Agriculture and allied fields are the backbone of the Indian as well as Punjab economy. The area under investigation is agriculturally productive and also facing negative impacts of excessive agricultural processes due to the overdraft of groundwater, quality deterioration and salinity in some parts of the region. This study provides significant information on groundwater quality for irrigational use in the East Bein sub-basin, Northeast Punjab, in a meaningful way for the better understanding to the policymakers involved in the water resource management in India. For the present study, conventional water quality indices such as SAR, %Na, RSC, RSBC, MH, PI, PS, KR, EC, TH, pH and TDS under GIS environment were applied to demarcate the potential suitable zones for the irrigational purposes. Before being subjected to the weighted overlay analysis, different interpolation techniques were applied to generate spatial distribution maps of various irrigational water parameters on the basis of data distribution and lowest mean error (ME) and root mean square error (RMSE). The results of the composite IWQZ map revealed that around 3.2% (117 sq. km) of the total area was found inappropriate for the irrigation water quality, whereas 85.2% (3076 sq. km) and 11.6% (421 sq. km) area fall under moderately suitable and suitable class irrigation water quality zones. The major portion of the studied region is under moderately suitable irrigation water quality zone, and some patches with unsuitable irrigation water quality zones are also conspicuous throughout the study area. The analytical results revealed that groundwater in the study area is slightly alkaline and very hard in nature. The elevated level of some ions found in the shallower zone as compared to the deeper zones signifies that in addition to the geogenic factors (weathering and dissolution of aquifer materials) anthropogenic inputs such as ill agricultural practices, leaching from septic tanks and municipal waste are adversely affecting the groundwater quality in the region. The results of hydrogeochemical evaluation indicated that Ca2+–Mg2+–HCO3 is the predominant hydrochemical water facies with Mg2+–HCO3 water type indicating temporary hardness with secondary salinity in the region. The USSL, Wilcox and Doneen diagrams indicated low to high salinity in the region, and thus, the study signifies that the area under investigation demands attention for the efficient management of the water resources. The unsuitable region for the irrigation in the study area may extend further; thus, stringent norms for the management of the groundwater quality are required.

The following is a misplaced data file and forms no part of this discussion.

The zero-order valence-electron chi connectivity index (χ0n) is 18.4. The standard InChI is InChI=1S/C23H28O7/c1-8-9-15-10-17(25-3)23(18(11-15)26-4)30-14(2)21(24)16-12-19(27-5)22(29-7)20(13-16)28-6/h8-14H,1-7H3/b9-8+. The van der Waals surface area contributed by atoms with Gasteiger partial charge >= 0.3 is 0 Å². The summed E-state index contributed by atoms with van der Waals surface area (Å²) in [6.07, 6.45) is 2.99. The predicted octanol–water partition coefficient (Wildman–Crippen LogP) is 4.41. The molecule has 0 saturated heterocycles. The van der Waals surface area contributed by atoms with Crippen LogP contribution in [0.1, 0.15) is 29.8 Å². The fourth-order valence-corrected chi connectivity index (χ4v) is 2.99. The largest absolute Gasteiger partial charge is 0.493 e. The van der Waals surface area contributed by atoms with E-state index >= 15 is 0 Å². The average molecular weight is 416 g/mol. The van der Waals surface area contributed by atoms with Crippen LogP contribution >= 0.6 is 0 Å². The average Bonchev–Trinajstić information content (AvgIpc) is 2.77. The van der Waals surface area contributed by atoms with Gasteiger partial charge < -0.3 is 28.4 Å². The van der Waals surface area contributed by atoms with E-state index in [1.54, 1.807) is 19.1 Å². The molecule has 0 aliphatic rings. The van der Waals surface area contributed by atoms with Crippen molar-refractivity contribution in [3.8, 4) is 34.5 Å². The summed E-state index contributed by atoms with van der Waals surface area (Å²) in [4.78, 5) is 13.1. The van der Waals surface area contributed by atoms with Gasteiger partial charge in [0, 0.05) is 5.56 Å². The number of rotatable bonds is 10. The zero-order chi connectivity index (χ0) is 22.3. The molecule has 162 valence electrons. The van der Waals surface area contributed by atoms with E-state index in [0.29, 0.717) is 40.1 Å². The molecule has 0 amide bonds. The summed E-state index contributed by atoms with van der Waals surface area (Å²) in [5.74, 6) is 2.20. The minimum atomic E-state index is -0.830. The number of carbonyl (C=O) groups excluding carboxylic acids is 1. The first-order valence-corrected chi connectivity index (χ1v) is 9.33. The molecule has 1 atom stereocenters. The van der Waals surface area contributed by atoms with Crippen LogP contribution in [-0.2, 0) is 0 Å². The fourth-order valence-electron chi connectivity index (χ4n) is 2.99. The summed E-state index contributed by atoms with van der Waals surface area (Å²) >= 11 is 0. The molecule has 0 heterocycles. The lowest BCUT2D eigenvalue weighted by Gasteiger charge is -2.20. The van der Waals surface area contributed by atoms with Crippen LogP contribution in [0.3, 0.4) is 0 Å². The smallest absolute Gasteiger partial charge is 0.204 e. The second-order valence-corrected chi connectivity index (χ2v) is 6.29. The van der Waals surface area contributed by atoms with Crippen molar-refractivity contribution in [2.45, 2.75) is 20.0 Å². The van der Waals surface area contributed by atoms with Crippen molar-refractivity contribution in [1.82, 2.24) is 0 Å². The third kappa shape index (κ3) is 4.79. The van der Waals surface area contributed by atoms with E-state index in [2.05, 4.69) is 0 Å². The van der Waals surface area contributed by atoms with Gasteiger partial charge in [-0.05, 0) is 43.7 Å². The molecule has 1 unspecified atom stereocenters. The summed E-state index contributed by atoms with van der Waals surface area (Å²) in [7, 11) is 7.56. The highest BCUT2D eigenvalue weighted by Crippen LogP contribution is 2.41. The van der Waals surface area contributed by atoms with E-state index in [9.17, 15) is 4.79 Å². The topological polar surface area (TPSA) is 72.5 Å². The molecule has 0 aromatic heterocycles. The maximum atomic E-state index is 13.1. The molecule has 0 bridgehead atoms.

Notes

Acknowledgements

The first author is highly thankful to the University Grant Commission (UGC), Government of India, for providing a scholarship for the doctoral degree. We thank Dr. Rajkumar Herojeet and Ms. Lakhvinder Kaur, who provided insight and expertise that greatly assisted the present research work. The authors would like to express sincere appreciation to the Geochemical Laboratory, Centre of Advance Study in Geology, Panjab University, Chandigarh and Central Laboratory, Central Soil Salinity Research Institute, Karnal, for support with chemical analysis of groundwater.

Funding

This study was funded by the University Grant Commission, Government of India (Grant No. F117.1/201415/RGNF201415SCPUN80598).

Compliance with ethical standards

Conflict of interest

The authors declare that they have no conflict of interest.

Supplementary material

42452_2019_1405_MOESM1_ESM.docx (32 kb)
Supplementary material 1 (DOCX 32 kb)

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© Springer Nature Switzerland AG 2019

Authors and Affiliations

  1. 1.Department of Environment StudiesPanjab UniversityChandigarhIndia
  2. 2.ICAR-Central Soil Salinity Research InstituteKarnalIndia